Infrastructure: Past, Present and Future


100 • Cycles

Volume 10, Issue 01
February 23, 2024

To understand the concept of infrastructure, it is important to recognize it in the framework of a necessary response to the conditions presented in an urban environment with its roots spanning from antiquity to the present. Cities and the infrastructure that defines them learn from one another and transform as layers of their history are imprinted over time. Simplistically there are two types of cities – the first are those whose infrastructure has grown out of a pedestrian or horse-drawn past. They may have been conceived as a single master planned entity or evolved as eventual accretions of smaller village-like clusters. On the other hand, there is the more recent sprawling metropolis, car-borne and facilitated by the infrastructure of multilane highways that feed the suburban metropolis. It is an irony that the birth of the automobile cleaned up some of the most populous cities (i.e. London and New York) at the turn of the 19th and 20th centuries. In doing so, it eliminated the stench and disease caused by a rising tide of manure, only to emerge a hundred years later as the urban villain; a threat to sustainability. This juxtaposition between the cities’ development overtime arguably speaks to the political nature of infrastructure. Whether these are related to global infrastructure, or the regional issues addressing disease and cleanliness, there remains a constant demand for infrastructural needs to be addressed.

The current role of infrastructure and density can be approached through the lens of energy consumption. Copenhagen, for example, is a compact city that is both pedestrian and bike friendly. Comparatively, Detroit sprawls over a large area and is dependent on the private car for mobility. With half the population density of Copenhagen, it consumes seven times the energy per capita on transport. With buildings and transportation accounting for around 40% of greenhouse gas emissions,1 the solution could present itself in the form of high urban density with cleaner forms of mobility. Linking this back to the bigger picture, some of the densest areas in cities are associated with the most desirable lifestyle and corresponding property values, when provided with public spaces, convenient public transport, and access to parks. This is seen through one of London’s most affluent neighborhoods, Kensington, which has 13,200 residents per kilometer. This is up to two and a half times higher than some of the capital’s poorest boroughs. Similar parallels can be made in New York, where Yorkville on the Upper East Side, bound by 4th Avenue and the coast, parallel to the Central Park Reservoir, is one of Manhattan’s most affluent areas. With a density of 168,000 per square mile, this dramatically differs to a relatively poor Borough of Queens that has a density of 20,767 per square mile.

Looking forward, infrastructure and the city of the future have taken on new roles. With the recent pandemic, tendencies veering towards a more virtual state of life have begun to influence the way in which individuals move around and interact with infrastructure. By the same token, at the beginning of the digital age, several people predicted that the future would begin a gradual progression of de-urbanization. Essentially, urban mobility today allows for a more livable city in terms of its infrastructure and the natural environment surrounding it. These future-oriented trends continue to encourage the local and reduce a dependence on the global, as generators of wealth, opportunity, liberation, and innovation. While the evolution of infrastructure throughout the past centuries have brought in advancements making today’s reality possible, there is still the issue of globalization which has both lifted millions out of poverty but also devastated industrial communities in the West, creating rust belts of deprivation. The big infrastructure of supply chains that feed cities such as New York and London are likely to see a shift in emphasis to the local. In a hopeful view of the future, the global focus of sustainable infrastructure would address the big threats to our civilization such as climate change, preservation of our habitat, the conquering of disease and pandemics as well as a collective response to natural disasters.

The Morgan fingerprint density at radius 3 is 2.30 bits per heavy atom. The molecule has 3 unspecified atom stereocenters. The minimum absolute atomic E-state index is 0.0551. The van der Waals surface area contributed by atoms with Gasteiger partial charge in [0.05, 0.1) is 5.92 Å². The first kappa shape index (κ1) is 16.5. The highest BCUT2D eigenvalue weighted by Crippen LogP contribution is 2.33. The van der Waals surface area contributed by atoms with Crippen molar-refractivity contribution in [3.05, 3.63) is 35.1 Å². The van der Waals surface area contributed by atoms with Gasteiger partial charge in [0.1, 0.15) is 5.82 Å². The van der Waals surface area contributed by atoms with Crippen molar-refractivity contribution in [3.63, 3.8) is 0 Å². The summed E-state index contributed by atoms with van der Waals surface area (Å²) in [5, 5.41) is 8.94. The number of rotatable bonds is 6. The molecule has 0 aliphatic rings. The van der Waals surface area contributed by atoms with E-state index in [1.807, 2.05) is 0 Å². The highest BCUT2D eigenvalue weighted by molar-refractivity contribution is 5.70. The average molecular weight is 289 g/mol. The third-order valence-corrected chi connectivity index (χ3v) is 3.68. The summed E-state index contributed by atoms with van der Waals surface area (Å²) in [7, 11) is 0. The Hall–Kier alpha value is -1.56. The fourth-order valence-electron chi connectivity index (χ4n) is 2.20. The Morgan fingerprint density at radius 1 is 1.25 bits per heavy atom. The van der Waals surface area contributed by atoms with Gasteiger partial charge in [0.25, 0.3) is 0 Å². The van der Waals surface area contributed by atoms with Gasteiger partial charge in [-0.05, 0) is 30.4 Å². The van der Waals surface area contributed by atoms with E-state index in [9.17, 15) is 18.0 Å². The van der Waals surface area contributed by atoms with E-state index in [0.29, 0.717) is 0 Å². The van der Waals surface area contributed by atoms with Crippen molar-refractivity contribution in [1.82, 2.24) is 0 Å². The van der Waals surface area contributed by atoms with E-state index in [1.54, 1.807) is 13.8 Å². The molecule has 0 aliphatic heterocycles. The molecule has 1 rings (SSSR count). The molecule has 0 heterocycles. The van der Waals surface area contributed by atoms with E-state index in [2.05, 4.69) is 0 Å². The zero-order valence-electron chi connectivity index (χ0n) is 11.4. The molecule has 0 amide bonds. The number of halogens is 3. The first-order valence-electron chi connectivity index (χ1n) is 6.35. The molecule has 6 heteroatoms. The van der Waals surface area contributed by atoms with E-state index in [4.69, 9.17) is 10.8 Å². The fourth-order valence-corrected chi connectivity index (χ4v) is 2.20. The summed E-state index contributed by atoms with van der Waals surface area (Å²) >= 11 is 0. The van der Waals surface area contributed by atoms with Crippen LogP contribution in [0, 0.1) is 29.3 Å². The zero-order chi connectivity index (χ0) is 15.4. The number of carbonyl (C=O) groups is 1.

Infrastructure is to urbanization and cities what the skeleton and arteries are to the body. In another biological analogy, infrastructure determines the DNA and the soul of a city – its identity and the quality of life for its citizens and visitors. In surveys that seek to grade cities in terms of their relative attraction, as destinations to live or visit, infrastructure looms large in such evaluations with references to public space, parks, and transportation. If this is the infrastructure that we experience above ground, then there is its vital hidden equivalent below the surface that works in tandem with the visible. Going beyond the city, in a broader geographic sense, infrastructure can be defined as the portals or gateways of nations – the airports, harbors train stations that welcome us and extend outwards as routes that traverse the land, sea, sky and eventually outer space, with satellites beaming down to guide us back on earth with global positioning systems.

  1. “Why The Building Sector?” Architecture 2030. ↩︎